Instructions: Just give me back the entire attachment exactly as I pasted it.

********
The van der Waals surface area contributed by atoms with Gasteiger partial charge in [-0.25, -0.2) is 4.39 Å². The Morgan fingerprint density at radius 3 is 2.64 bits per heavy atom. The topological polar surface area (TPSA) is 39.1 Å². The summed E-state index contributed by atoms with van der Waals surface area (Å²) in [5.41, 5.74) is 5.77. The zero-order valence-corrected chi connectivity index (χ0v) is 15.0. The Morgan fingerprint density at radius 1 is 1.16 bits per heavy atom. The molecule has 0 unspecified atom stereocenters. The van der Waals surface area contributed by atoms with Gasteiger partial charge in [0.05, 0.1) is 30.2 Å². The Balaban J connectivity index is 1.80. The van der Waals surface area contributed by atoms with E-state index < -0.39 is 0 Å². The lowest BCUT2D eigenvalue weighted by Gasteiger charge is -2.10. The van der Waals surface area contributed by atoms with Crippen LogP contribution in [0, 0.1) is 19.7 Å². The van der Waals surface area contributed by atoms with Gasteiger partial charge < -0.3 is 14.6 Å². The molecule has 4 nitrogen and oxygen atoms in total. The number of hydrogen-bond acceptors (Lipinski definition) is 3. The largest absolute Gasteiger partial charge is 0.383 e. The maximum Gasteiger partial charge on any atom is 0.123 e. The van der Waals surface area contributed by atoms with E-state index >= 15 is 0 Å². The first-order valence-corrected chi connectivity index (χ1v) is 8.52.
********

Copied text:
The van der Waals surface area contributed by atoms with Gasteiger partial charge in [-0.25, -0.2) is 4.39 Å². The Morgan fingerprint density at radius 3 is 2.64 bits per heavy atom. The topological polar surface area (TPSA) is 39.1 Å². The summed E-state index contributed by atoms with van der Waals surface area (Å²) in [5.41, 5.74) is 5.77. The zero-order valence-corrected chi connectivity index (χ0v) is 15.0. The Morgan fingerprint density at radius 1 is 1.16 bits per heavy atom. The molecule has 0 unspecified atom stereocenters. The van der Waals surface area contributed by atoms with Gasteiger partial charge in [0.05, 0.1) is 30.2 Å². The Balaban J connectivity index is 1.80. The van der Waals surface area contributed by atoms with E-state index < -0.39 is 0 Å². The lowest BCUT2D eigenvalue weighted by Gasteiger charge is -2.10. The van der Waals surface area contributed by atoms with Crippen LogP contribution in [0, 0.1) is 19.7 Å². The van der Waals surface area contributed by atoms with Gasteiger partial charge < -0.3 is 14.6 Å². The molecule has 4 nitrogen and oxygen atoms in total. The number of hydrogen-bond acceptors (Lipinski definition) is 3. The largest absolute Gasteiger partial charge is 0.383 e. The maximum Gasteiger partial charge on any atom is 0.123 e. The van der Waals surface area contributed by atoms with E-state index >= 15 is 0 Å². The first-order valence-corrected chi connectivity index (χ1v) is 8.52.